Bane was solid in three of his first four starts that summer, before he transitioned to a relief role and struggled the rest of the way. He then spent all of ’74 at Triple-A before making it back to Minnesota at the tail end of the ensuing season. Arm trouble ultimately hampered Bane, who retired at 28 in ’80 after spending his final years in the Minors and finished his MLB career with only seven wins in 44 career games.
Bane did go on to have a long and successful career as an MLB scout and front office executive, including a run as Angels scouting director from 2004-10, when he helped draft none other than Mike Trout in ’09.
Dave Roberts, C/3B: Selected by Padres in 1st Round of 1972 Draft (No. 1 overall) out of University of Oregon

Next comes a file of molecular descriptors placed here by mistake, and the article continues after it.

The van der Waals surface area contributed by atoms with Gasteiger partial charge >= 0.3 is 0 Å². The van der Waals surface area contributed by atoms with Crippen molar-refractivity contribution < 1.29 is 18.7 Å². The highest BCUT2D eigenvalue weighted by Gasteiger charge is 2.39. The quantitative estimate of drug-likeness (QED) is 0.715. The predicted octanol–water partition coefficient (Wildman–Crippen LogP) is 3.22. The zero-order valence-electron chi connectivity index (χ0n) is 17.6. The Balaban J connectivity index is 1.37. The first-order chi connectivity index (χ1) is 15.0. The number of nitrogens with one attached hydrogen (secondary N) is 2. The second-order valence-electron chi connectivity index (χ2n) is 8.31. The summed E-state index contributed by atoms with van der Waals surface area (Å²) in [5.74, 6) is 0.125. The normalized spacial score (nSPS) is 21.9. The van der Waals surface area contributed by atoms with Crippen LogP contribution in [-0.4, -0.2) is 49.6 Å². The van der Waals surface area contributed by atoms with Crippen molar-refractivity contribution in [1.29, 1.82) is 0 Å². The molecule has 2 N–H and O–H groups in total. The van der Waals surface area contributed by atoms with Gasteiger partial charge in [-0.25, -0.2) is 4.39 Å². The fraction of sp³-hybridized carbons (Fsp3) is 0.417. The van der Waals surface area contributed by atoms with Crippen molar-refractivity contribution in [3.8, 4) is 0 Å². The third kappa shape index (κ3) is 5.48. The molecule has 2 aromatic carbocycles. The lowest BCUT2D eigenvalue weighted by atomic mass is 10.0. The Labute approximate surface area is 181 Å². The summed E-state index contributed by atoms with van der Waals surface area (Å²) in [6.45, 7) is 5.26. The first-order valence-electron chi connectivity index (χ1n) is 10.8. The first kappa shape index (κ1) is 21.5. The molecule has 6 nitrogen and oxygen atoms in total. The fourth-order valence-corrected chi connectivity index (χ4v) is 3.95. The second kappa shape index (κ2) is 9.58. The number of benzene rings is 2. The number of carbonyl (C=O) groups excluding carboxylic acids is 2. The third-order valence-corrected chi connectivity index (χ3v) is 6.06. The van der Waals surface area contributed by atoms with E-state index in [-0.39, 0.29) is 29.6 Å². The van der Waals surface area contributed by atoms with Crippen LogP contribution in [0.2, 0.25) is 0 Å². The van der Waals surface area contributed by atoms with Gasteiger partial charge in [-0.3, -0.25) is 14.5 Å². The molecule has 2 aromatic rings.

Date of MLB debut: June 7, 1972
No player has gone from the Draft to the Major Leagues faster than Roberts, who did so in barely more than 24 hours. The Oregon product went first overall to the Padres on June 6, 1972 … signed his pro contract on June 7 … and debuted with San Diego that very same day, entering at the hot corner in the 12th inning of an eventual 18-inning affair in which he went 0-for-3.
Possessing an ideal baseball frame at 6-foot-3, 215 pounds, Roberts looked every bit the part of a rising star when he hit .286 with 21 dingers in 127 games as the Padres’ primary third baseman in ’73.